In an article by Bradshaw and Wolpin titled “Women on Non-Profit Boards: What Difference do they make?”, they site a study about women and non-profit boards that suggests that the higher the proportion of women on the board, the more likely the board is running a lower-prestige organization. Granted this article was published in 1996, it still leaves you to wonder the truth about this statement in a 2012 context. Furthermore, what makes an organization less “prestigious” and does this status matter in the grand scheme of things?
After my emotions subsided over the audacity of this study's finding, I had several thoughts about the kind of organizations to which Bradshaw and Wolpin are referring.
– They are less glamourous say in comparison to the Museum of Modern Art
– They probably don't have big operating budgets
– That prestige doesn't correlated with the quality of the work an organization is producing
This last observation is key in relation to all or majority female boards. If we are to consider a non-profit with an all female board, what is the likelihood that that non-profit is concerned with women's issues? Very high. Now if we zoom in on this further, what separates women's issues non-profits from the rest of the sector? Their ultimate goal is to create social change.
Social change is rarely considered to be prestigious at the time it is be instigated. It requires grassroots efforts to change social or cultural systems that are impeding advancement of some group.These systems have usually being around for some time and are deeply intrenched in our way of life. In order to create social change, activism is absolutely key. This is where women have a leg up on men – they are more likely to be donors and activists to an organization, which is why they are more likely to create substantial and lasting change.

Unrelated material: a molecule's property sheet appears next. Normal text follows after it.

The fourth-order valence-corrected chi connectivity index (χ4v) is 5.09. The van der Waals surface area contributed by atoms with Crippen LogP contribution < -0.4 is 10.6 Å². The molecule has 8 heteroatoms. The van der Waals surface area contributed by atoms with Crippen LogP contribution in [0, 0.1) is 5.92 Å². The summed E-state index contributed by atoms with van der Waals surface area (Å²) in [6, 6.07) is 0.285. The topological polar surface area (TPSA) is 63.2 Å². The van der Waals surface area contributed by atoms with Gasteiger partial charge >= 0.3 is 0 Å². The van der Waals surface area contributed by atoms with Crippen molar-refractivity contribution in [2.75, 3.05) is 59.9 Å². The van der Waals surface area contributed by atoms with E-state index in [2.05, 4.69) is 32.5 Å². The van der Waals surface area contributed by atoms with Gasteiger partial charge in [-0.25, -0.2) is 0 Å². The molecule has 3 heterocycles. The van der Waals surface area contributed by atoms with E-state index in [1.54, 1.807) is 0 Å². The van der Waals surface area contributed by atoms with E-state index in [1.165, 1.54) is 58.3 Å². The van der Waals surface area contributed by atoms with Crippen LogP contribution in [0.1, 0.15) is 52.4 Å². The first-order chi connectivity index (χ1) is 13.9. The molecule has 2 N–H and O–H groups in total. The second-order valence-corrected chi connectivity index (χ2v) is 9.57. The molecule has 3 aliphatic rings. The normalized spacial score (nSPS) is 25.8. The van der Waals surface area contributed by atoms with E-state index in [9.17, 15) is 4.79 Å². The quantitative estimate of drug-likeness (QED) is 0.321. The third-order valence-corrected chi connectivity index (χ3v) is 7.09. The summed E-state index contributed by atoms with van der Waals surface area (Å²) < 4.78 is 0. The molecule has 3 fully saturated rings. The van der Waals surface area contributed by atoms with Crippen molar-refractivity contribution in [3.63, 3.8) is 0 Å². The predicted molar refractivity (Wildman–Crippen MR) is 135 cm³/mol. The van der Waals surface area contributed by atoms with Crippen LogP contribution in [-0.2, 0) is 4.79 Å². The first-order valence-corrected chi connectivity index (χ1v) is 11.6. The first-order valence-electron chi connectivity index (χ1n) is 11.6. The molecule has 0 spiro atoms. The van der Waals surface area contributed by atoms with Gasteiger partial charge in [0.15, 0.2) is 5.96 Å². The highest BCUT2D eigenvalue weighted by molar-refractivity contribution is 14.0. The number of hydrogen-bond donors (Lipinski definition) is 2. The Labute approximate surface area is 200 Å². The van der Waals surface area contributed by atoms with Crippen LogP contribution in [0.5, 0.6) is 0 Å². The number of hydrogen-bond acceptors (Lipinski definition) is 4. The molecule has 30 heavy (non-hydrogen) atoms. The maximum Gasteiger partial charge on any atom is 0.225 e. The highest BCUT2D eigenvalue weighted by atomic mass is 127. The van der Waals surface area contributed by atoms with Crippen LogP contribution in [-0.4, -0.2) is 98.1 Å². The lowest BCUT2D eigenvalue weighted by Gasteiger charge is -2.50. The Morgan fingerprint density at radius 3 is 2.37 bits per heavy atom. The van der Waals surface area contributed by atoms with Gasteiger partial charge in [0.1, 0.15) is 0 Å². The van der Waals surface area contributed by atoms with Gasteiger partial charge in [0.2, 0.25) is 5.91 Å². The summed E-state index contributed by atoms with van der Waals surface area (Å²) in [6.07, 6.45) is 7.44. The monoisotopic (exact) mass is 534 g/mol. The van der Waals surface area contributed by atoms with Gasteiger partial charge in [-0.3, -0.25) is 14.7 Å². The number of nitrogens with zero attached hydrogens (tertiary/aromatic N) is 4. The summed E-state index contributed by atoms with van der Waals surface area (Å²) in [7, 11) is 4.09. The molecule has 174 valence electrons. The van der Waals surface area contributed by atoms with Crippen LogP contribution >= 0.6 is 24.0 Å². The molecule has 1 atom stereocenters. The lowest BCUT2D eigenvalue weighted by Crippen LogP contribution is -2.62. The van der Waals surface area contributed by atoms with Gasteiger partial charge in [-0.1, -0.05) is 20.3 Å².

At its roots, activism is composed of efforts to promote, direct or impede social, political, economic or environmental change. When you think of an activist, you probably think of someone protesting but activism can take many forms including letter writing, boycotts, marches, hunger strikes or sit-ins. The main goal is to persuade people to change their behaviours rather than the government changing the laws – hence social change. A good example of an organization focused on activism and that has an all female board is Women Against Violence Against Women (WAVAW). Their focus is to end violence against women – including rape, torture and other sexualized violence – none of which are topics people are actively talking about in conversations with friends. In some ways, this almost a taboo subject. Yet, their staff and volunteers are highly visible in the community attending marching, community events, writing letters to the government and producing incredible awareness campaigns. In society's eyes, the feminist fight to end violence is not news worthy. But to those who have been victims or knows someone who has been effected this is a prestigious fight to be fighting.
Activism and prestige are two very different concepts, which I think Bradshaw and Wolpin make clear in their article. But in the end, it is activism that will allow non-profits realize their vision. And hopefully it will be all female boards will be leading the charge of effective in governance and creating a culture of activism and participation among constituents. In this respect, all female boards will also be the ones that foster in a new era of non-profit organizations. One where non-profits create profound social change that shapes culture and society for the coming generation.